Tuesday, January 25, 2011

Vivid Verbs

Word Up!
Tuesday, January 25—Vivid Verbs

Ask any 4th grader at Jackson Elementary School to tell you the difference between a verb and a vivid verb and you’ll get an answer something like this: “A verb is an action word. But a vivid verb is an action word that puts a picture in your reader’s mind.” (Or at least they’d better give you that answer! LOL!)

This is what Georgia Heard has to say about verbs: “The most important part of a car is the engine. If the engine doesn’t work, then the car doesn’t run. When you’re writing, verbs serve the same function inside of a sentence as an engine serves inside a car. If your verbs are weak, then your writing seems a bit like a worn out car that’s on its last few miles. If your verbs are strong, then your writing is usually more power just like my car when it zips onto Route 95 every day.” http://www.scribd.com/doc/13092989/Verbs-Are-the-Engines-of-Sentences-for-Memoirs-030909

Let’s try something with verbs today similar to what we did with nouns yesterday. Take a look at this sentence:

Jose walked into the house.

Now reread the sentence substituting each of the following verbs in place of the word walked:


As I try out each verb, I see a different image of  Jose’s mood and I can even speculate as to what caused the mood. For instance:

Nathan slammed into the room. Nathan is boiling over with anger. He may even be doing that old trick of stomping in, slamming down his books, huffing and puffing, and waiting for someone to notice!
Nathan darted into the house. Ok, I think Nathan may be excited about something or he may be running from someone. (When I was a child I would have been running from my older brother, Butch. My kids at school can tell many stories about Butch since I write about him all the time.)
Nathan charged into the house. Now it seems that Nathan is moving with intent and purpose.
Nathan sauntered into the house. This boy doesn’t have a care in the world!
Nathan danced into the house. Maybe Nathan just got an A+, a homerun, a first kiss, the lead in Swan Lake, or it’s the last day of school and there’s reason to celebrate!
Nathan tiptoed into the house. From my personal experience this could only mean one thing—Nathan has just done something that’s going to get him in trouble!

Can you see the difference a verb can make? Now imagine if the verbs are amped up throughout an entire manuscript. To use Georgia Heard’s analogy, the engine would be purring on that manuscript!

One way I see how my favorite authors use vivid verbs is by keeping a running list as a read. I suggest you try it, too. As you read and hunt for verbs, you’ll find that not every verb needs to be vivid (that would get tiring for the reader), but when the action is important, the level of the verbs often goes up.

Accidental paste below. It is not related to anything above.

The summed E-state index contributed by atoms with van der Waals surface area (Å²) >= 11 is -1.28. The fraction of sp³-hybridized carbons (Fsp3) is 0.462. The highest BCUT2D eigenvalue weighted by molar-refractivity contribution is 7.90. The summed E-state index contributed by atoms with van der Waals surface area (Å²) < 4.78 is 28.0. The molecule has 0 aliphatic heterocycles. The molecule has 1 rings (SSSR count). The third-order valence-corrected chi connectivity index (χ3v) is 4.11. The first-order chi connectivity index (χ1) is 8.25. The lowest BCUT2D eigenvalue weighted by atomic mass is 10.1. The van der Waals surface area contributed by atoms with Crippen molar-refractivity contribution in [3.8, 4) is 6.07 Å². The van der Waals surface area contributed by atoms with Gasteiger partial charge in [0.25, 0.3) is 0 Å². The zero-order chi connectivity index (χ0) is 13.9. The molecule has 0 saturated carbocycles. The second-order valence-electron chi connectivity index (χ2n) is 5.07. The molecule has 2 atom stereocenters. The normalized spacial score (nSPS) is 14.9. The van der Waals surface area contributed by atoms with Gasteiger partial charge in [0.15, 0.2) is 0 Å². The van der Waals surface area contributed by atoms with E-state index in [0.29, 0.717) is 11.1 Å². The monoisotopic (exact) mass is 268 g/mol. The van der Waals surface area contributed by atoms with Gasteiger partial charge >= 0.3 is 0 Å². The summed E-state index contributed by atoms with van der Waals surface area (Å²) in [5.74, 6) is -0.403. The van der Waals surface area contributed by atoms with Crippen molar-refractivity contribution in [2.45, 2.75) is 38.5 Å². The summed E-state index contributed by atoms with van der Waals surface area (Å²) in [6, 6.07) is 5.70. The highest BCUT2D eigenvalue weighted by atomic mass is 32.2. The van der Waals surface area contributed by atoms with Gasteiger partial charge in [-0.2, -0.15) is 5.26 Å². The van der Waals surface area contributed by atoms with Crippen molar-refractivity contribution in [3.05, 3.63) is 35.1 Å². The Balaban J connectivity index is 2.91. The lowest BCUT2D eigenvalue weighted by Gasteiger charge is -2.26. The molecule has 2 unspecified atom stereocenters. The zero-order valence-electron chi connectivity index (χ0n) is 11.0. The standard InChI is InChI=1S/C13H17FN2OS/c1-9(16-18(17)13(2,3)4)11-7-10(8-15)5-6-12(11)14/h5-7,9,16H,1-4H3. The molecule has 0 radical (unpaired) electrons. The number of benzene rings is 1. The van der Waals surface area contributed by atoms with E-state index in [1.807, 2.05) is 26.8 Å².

Vivid Verb list created by some of my students.

Two Verb Tools
The tools I most frequently use to help me make my verbs more vivid are an online thesaurus (my favorite is Thesaurus.com) and the Children’s Writer’s Word Book I mentioned in the last post.

Take a Look at These Verbs
I pulled three picture books from my shelf and went on a verb hunt. One book is a warm memoir/personal narrative, the other a rip-roaring rhyming book, and the third an award-winning literary piece. Guess what? All three authors used exceptional verbs throughout their books.

Saturdays and Teacakes by Lester L. Laminack and Chris Soentpiet
     Every Saturday she spread a cloth over the red countertop and scattered a fistful of flour across it, sending a cloud into the air. Then she set out a big bowl.
     Mammaw dipped a china teacup into the canister of flour, scooped out a cupful, and skimmed over the top with a finger. Then she dumped the flour into the bowl and added sugar from her black cookie jar. She let the mixture drift through her hands like I sifted sand at the beach. (p. 21)

Farmer Dale’s Red Pickup Truck by Lisa Wheeler and Ivan Bates
Farmer Dale’s red pickup truck
hauled a load of hay.
A bossy cow, with eyes of brown,
was standing in the way.

“How ‘bout a ride?” asked Bossy Cow.
“Hop in,” said Farmer Dale.
“Mooove over!” ordered Bossy Cow.
“There’s no room for my tail.”

The truck bounced up. The truck bounced down.
It spit and sputtered toward the town. (pp. 6-8)

The Longest Night by Marion Dane Bauer and Ted Lewin (Winner of the 2010 Gold Kite Award)
“Gone!” caws the crow, the night dark crow.
“So long the sun’s been gone.
I saw it slink,
I saw it sneak,
I saw it creep behind a cloud
and go to sleep.
But I’m the one.

I know how to bring back the sun.
I’ll fly with my strong wings
to reach the clouds.
I’ll poke with my sharp beak
and wake the sun.”
“Not you,” sighs the wind. “Not you.” (pp. 10-12)

It’s Your Turn!
1. Just like yesterday, go through one of your manuscripts and circle every verb. Make a running list of the verbs. Now, make those verbs vivid.
2. Go on a verb hunt of your own. Make a list of any five verbs. Now go to your thesaurus and find every synonym possible. Enjoy!


Myla K said...

i love what the girl said about the verbs and the car.

Honk Honk,
Myla B.

Anonymous said...

Fabulous post. Thanks for the ideas